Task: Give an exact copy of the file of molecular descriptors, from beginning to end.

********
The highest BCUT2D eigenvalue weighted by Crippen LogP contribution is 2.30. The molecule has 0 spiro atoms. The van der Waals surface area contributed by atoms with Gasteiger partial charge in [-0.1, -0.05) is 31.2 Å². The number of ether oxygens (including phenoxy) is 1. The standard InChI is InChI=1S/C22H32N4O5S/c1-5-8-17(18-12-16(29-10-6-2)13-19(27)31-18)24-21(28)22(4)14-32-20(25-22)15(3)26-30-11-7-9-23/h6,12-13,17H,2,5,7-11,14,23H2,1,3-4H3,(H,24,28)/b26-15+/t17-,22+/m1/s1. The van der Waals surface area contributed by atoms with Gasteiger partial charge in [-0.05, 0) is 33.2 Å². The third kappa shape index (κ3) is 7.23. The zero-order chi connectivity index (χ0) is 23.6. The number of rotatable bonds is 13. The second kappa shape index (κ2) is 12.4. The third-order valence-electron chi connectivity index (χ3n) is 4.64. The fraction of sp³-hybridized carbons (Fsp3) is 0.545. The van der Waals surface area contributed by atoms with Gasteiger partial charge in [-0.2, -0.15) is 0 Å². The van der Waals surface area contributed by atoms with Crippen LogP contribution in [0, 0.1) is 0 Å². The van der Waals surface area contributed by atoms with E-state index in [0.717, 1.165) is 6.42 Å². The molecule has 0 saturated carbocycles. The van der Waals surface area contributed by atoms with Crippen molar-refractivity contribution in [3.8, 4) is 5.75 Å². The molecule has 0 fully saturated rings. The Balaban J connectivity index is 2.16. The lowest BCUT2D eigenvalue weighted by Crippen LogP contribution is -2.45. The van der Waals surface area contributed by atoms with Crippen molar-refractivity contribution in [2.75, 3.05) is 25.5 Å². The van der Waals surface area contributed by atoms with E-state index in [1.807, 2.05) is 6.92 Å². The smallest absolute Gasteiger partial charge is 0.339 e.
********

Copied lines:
The highest BCUT2D eigenvalue weighted by Crippen LogP contribution is 2.30. The molecule has 0 spiro atoms. The van der Waals surface area contributed by atoms with Gasteiger partial charge in [-0.1, -0.05) is 31.2 Å². The number of ether oxygens (including phenoxy) is 1. The standard InChI is InChI=1S/C22H32N4O5S/c1-5-8-17(18-12-16(29-10-6-2)13-19(27)31-18)24-21(28)22(4)14-32-20(25-22)15(3)26-30-11-7-9-23/h6,12-13,17H,2,5,7-11,14,23H2,1,3-4H3,(H,24,28)/b26-15+/t17-,22+/m1/s1. The van der Waals surface area contributed by atoms with Gasteiger partial charge in [-0.05, 0) is 33.2 Å². The third kappa shape index (κ3) is 7.23. The zero-order chi connectivity index (χ0) is 23.6. The number of rotatable bonds is 13. The second kappa shape index (κ2) is 12.4. The third-order valence-electron chi connectivity index (χ3n) is 4.64. The fraction of sp³-hybridized carbons (Fsp3) is 0.545. The van der Waals surface area contributed by atoms with Gasteiger partial charge in [-0.2, -0.15) is 0 Å². The van der Waals surface area contributed by atoms with Crippen LogP contribution in [0, 0.1) is 0 Å². The van der Waals surface area contributed by atoms with E-state index in [0.717, 1.165) is 6.42 Å². The molecule has 0 saturated carbocycles. The van der Waals surface area contributed by atoms with Crippen molar-refractivity contribution in [3.8, 4) is 5.75 Å². The molecule has 0 fully saturated rings. The Balaban J connectivity index is 2.16. The lowest BCUT2D eigenvalue weighted by Crippen LogP contribution is -2.45. The van der Waals surface area contributed by atoms with Crippen molar-refractivity contribution in [2.75, 3.05) is 25.5 Å². The van der Waals surface area contributed by atoms with E-state index in [1.807, 2.05) is 6.92 Å². The smallest absolute Gasteiger partial charge is 0.339 e.